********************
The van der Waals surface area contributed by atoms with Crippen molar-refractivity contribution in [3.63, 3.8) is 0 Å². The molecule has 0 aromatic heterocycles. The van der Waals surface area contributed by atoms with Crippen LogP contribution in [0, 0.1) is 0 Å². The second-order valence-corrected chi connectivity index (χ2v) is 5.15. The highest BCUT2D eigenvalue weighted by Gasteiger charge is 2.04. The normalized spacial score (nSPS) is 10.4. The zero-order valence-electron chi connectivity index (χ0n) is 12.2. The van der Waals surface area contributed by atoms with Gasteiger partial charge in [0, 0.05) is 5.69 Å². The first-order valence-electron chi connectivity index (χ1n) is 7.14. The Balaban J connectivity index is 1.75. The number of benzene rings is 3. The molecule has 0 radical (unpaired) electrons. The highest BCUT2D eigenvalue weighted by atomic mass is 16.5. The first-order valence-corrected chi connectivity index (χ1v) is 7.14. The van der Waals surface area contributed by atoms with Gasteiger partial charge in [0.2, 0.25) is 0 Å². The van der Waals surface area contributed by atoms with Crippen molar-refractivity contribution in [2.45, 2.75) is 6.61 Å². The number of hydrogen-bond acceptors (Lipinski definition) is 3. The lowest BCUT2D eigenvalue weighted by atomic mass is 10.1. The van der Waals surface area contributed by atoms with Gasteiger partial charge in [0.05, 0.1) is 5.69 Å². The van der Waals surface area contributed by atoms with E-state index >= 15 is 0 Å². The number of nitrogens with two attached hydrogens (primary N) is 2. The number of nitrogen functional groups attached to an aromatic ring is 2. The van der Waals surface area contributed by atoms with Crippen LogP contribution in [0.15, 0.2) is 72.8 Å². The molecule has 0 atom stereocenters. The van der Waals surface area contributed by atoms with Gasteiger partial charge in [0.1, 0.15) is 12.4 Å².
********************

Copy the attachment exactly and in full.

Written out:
The van der Waals surface area contributed by atoms with Crippen molar-refractivity contribution in [3.63, 3.8) is 0 Å². The molecule has 0 aromatic heterocycles. The van der Waals surface area contributed by atoms with Crippen LogP contribution in [0, 0.1) is 0 Å². The second-order valence-corrected chi connectivity index (χ2v) is 5.15. The highest BCUT2D eigenvalue weighted by Gasteiger charge is 2.04. The normalized spacial score (nSPS) is 10.4. The zero-order valence-electron chi connectivity index (χ0n) is 12.2. The van der Waals surface area contributed by atoms with Gasteiger partial charge in [0, 0.05) is 5.69 Å². The first-order valence-electron chi connectivity index (χ1n) is 7.14. The Balaban J connectivity index is 1.75. The number of benzene rings is 3. The molecule has 0 radical (unpaired) electrons. The highest BCUT2D eigenvalue weighted by atomic mass is 16.5. The first-order valence-corrected chi connectivity index (χ1v) is 7.14. The van der Waals surface area contributed by atoms with Gasteiger partial charge in [0.2, 0.25) is 0 Å². The van der Waals surface area contributed by atoms with Crippen molar-refractivity contribution in [2.45, 2.75) is 6.61 Å². The number of hydrogen-bond acceptors (Lipinski definition) is 3. The lowest BCUT2D eigenvalue weighted by atomic mass is 10.1. The van der Waals surface area contributed by atoms with Gasteiger partial charge in [0.05, 0.1) is 5.69 Å². The van der Waals surface area contributed by atoms with E-state index >= 15 is 0 Å². The number of nitrogens with two attached hydrogens (primary N) is 2. The number of nitrogen functional groups attached to an aromatic ring is 2. The van der Waals surface area contributed by atoms with Crippen LogP contribution in [0.15, 0.2) is 72.8 Å². The molecule has 0 atom stereocenters. The van der Waals surface area contributed by atoms with Gasteiger partial charge in [0.1, 0.15) is 12.4 Å².